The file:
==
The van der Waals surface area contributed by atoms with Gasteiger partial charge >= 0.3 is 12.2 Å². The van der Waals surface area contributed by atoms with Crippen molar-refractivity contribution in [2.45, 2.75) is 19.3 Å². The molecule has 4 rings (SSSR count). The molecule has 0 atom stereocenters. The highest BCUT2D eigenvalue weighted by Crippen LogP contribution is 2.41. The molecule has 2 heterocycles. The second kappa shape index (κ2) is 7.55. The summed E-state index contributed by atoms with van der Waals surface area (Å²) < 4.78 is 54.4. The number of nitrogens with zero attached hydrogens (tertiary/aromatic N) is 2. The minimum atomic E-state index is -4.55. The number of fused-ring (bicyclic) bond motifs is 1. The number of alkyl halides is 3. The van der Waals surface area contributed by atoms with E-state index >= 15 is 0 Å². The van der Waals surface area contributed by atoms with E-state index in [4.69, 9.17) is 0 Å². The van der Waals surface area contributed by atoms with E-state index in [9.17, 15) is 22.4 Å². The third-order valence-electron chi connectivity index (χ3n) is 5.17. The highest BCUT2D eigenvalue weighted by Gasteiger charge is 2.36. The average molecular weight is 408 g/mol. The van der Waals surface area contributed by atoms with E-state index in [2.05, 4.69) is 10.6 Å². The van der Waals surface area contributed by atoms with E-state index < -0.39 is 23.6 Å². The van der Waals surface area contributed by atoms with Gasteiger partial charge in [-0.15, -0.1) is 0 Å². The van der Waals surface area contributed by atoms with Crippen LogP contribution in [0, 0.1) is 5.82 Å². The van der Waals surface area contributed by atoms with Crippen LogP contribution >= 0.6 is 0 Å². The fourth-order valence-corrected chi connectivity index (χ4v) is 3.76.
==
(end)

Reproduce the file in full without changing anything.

The van der Waals surface area contributed by atoms with Gasteiger partial charge >= 0.3 is 12.2 Å². The van der Waals surface area contributed by atoms with Crippen molar-refractivity contribution in [2.45, 2.75) is 19.3 Å². The molecule has 4 rings (SSSR count). The molecule has 0 atom stereocenters. The highest BCUT2D eigenvalue weighted by Crippen LogP contribution is 2.41. The molecule has 2 heterocycles. The second kappa shape index (κ2) is 7.55. The summed E-state index contributed by atoms with van der Waals surface area (Å²) < 4.78 is 54.4. The number of nitrogens with zero attached hydrogens (tertiary/aromatic N) is 2. The minimum atomic E-state index is -4.55. The number of fused-ring (bicyclic) bond motifs is 1. The number of alkyl halides is 3. The van der Waals surface area contributed by atoms with E-state index >= 15 is 0 Å². The van der Waals surface area contributed by atoms with E-state index in [4.69, 9.17) is 0 Å². The van der Waals surface area contributed by atoms with E-state index in [9.17, 15) is 22.4 Å². The third-order valence-electron chi connectivity index (χ3n) is 5.17. The highest BCUT2D eigenvalue weighted by Gasteiger charge is 2.36. The average molecular weight is 408 g/mol. The van der Waals surface area contributed by atoms with E-state index in [2.05, 4.69) is 10.6 Å². The van der Waals surface area contributed by atoms with E-state index < -0.39 is 23.6 Å². The van der Waals surface area contributed by atoms with Gasteiger partial charge in [-0.15, -0.1) is 0 Å². The van der Waals surface area contributed by atoms with Crippen LogP contribution in [0, 0.1) is 5.82 Å². The van der Waals surface area contributed by atoms with Crippen LogP contribution >= 0.6 is 0 Å². The fourth-order valence-corrected chi connectivity index (χ4v) is 3.76.